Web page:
Working Together to Support Ruby's Pantry
June 21, 2021
The staff at Ruby’s Pantry were overwhelmed with joy last week when they received a check from Fortune Bay and its guests for over $2,000 for a recent Ticket in Ticket Out promotion.
“We thank Melissa and Fortune Bay so much for even considering us because we know there are so many other people and non-profits that need this,” said Ruby’s Pantry Julie Hindermann as she took a brief break from her duties. “We just want to say thank you to everyone who helped us out.”
Fortune Bay’s Melissa Abts is the one who suggested helping Ruby’s Pantry, which held its monthly distribution last week out of the former Cook High School Building. The facility was booming with activity as volunteers from all walks of life and ages were assembling food packets for those in need.
The sweltering heat didn’t make the job easy, but laughter and smiles filled the school as the group of volunteers, which include members of the local First Baptist Church and the St. Paul Lutheran Church-Alango in Angora, enjoyed their role in giving back to the community. Prisoners from the Minnesota Correctional Facility in Togo also lent a helping hand by distributing boxes of food to those taking part in the monthly giveaway.
“Our community needs this,” said Hindermann. “We figured out numbers last year and we estimated that we are helping 250 to 300 people a month.”
She added the support from the local churches has been instrumental in allowing them to help so many people. She said the youth groups from the churches, along with the entire congregation, all play a key role in enabling this program to prosper. Those wanting to partake in the food distribution are asked to contribute $20 per month. However, if the person cannot afford the $20, that fee is waived.
“We are blessed,” said Hindermann of the help they receive from the churches and the Correctional Facility. “They all want to do their part and it is appreciated.”
St. Paul Lutheran Church-Alango Pastor Dan Kerr praised the work that was unfolding around him during the distribution. He marveled at the assembly line-like efficiency in getting the food packages ready to go.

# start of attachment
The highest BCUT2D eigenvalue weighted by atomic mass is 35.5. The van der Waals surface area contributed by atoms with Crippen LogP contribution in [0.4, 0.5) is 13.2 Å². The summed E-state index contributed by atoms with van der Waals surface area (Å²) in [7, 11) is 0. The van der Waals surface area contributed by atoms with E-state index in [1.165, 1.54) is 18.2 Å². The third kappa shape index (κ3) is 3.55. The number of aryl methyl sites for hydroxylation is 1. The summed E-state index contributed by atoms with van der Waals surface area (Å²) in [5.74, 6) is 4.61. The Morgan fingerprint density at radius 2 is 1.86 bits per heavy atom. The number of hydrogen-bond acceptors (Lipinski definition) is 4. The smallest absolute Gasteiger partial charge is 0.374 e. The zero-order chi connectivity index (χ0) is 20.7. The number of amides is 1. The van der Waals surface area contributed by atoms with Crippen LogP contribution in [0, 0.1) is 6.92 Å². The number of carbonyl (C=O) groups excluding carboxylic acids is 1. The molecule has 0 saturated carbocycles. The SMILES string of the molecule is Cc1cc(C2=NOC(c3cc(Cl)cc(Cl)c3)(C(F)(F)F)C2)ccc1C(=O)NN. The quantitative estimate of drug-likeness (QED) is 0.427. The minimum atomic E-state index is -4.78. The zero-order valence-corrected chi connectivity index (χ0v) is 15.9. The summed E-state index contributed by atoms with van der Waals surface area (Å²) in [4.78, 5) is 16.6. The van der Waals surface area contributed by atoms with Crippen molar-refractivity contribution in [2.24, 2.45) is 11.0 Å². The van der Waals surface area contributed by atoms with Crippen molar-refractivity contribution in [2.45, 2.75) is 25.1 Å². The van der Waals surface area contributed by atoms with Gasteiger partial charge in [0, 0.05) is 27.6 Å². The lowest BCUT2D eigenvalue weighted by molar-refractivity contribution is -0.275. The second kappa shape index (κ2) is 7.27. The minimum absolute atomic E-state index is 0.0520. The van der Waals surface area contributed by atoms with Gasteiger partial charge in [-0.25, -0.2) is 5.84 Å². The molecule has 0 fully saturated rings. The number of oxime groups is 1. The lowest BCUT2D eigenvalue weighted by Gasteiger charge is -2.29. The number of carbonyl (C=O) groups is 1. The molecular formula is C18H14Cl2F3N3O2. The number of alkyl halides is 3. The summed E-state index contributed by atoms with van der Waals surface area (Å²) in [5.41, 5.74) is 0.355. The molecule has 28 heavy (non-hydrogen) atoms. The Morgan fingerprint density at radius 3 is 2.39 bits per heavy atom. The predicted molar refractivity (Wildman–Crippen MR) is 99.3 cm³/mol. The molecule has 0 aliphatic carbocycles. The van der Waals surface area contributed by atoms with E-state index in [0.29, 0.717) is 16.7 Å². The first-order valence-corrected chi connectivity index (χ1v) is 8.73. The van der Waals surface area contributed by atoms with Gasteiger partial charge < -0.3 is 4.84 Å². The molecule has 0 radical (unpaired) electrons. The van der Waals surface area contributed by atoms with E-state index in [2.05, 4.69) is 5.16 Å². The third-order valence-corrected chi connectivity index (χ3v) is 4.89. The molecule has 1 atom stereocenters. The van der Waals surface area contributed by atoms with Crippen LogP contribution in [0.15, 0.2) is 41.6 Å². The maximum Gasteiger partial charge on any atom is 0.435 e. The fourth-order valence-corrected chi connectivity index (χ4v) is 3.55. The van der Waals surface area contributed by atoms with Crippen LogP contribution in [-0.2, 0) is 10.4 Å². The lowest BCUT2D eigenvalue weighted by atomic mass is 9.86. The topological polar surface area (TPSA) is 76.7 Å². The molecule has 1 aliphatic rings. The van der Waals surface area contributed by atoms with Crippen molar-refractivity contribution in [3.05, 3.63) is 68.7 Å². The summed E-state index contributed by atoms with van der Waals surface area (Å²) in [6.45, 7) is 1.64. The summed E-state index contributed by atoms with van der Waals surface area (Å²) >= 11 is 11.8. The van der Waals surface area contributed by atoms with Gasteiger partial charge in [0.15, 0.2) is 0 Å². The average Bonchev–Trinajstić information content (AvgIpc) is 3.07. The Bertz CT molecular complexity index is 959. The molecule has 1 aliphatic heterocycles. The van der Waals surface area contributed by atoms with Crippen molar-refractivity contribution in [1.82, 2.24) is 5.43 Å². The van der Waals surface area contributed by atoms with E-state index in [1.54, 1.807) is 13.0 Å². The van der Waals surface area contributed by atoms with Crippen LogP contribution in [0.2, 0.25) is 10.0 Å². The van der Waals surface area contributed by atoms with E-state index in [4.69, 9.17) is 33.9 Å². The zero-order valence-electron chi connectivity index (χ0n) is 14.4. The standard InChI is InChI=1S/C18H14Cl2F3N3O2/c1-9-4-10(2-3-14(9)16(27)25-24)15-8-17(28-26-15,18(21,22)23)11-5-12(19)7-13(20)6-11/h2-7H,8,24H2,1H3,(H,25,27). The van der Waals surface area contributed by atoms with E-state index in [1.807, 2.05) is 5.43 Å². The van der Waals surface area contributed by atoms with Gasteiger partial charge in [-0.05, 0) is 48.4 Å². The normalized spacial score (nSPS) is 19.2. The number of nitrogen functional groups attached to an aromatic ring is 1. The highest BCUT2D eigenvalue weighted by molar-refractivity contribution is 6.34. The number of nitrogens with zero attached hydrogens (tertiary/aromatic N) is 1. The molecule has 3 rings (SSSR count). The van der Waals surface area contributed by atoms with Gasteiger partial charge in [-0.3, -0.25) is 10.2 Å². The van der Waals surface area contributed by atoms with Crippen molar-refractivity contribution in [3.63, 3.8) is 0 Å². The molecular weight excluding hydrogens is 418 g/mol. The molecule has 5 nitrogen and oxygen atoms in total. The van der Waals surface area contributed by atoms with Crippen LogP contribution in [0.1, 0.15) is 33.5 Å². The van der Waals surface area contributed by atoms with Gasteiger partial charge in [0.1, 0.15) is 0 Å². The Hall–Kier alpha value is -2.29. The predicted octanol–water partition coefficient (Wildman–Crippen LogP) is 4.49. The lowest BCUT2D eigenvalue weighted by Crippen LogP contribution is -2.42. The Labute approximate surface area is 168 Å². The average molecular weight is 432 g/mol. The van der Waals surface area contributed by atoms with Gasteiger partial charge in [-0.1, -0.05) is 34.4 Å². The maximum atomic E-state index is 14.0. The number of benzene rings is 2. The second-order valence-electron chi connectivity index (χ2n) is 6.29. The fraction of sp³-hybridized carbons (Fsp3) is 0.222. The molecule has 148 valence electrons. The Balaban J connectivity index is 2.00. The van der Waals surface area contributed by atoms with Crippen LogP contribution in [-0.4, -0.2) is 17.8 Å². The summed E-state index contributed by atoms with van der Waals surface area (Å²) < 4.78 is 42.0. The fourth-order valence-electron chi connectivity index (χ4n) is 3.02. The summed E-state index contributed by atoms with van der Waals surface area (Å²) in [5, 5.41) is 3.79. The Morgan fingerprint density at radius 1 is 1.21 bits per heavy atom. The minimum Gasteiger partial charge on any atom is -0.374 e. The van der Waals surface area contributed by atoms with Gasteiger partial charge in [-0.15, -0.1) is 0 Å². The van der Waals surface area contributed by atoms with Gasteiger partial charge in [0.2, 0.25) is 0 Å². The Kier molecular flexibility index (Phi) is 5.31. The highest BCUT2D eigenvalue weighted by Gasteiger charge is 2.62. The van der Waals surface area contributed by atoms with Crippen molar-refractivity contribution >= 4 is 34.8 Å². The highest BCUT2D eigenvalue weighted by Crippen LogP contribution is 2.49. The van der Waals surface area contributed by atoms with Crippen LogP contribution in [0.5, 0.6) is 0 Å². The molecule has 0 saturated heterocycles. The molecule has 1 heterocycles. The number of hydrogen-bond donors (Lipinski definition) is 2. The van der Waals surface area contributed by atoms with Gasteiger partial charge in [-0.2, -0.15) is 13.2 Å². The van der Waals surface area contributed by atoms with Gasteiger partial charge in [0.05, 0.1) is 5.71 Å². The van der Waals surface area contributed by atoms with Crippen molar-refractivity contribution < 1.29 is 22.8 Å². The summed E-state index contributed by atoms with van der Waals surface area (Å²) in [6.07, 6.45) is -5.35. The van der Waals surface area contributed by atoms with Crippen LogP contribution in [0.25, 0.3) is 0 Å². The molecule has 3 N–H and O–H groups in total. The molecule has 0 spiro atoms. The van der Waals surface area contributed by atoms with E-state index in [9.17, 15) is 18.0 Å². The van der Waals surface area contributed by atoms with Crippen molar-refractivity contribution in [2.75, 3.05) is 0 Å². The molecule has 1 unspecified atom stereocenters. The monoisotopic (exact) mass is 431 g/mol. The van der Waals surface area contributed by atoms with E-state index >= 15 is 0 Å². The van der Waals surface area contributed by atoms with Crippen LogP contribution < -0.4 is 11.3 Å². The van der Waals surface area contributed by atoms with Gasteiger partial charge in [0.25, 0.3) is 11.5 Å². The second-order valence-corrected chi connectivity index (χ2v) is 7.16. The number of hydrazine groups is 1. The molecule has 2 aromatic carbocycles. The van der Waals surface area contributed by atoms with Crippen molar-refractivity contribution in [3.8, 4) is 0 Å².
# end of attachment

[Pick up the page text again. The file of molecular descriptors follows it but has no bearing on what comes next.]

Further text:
“It’s unbelievable,” said Pastor Kerr, who has been with the church since May of 2018. “Julie is the one who runs this, and it has grown exponentially because of her efforts and the contributions we receive from those who believe in our cause.”
When Kerr tries to describe what it’s like to live in the Cook-Angora area, he likes to tell people a simple message.
“I tell them that it’s like living in Mayberry,” said Kerr in reference to the fictional town made famous by the Andy Griffith TV show. “Everybody knows everybody—so when you see this kind of turnout, it really shows this is a community that cares about those who live here.”
And like Hindermann, Kerr takes great satisfaction seeing people from several generations working harmoniously together.
“It’s really encouraging to see this,” said Kerr. “It’s great to see them all work together. This is the first time since the pandemic that the inmates have been back too, so it’s wonderful to see them again. They are a real blessing, especially to the young people as it shows them if you turn the wrong way, you might end up there, but there is also a road to redemption.”
And on this particular afternoon, the road to redemption was paved with good deeds being performed by good people.
“To see the smiles on the faces of those we serve is worth all of the hard work being done,” said Hindermann.
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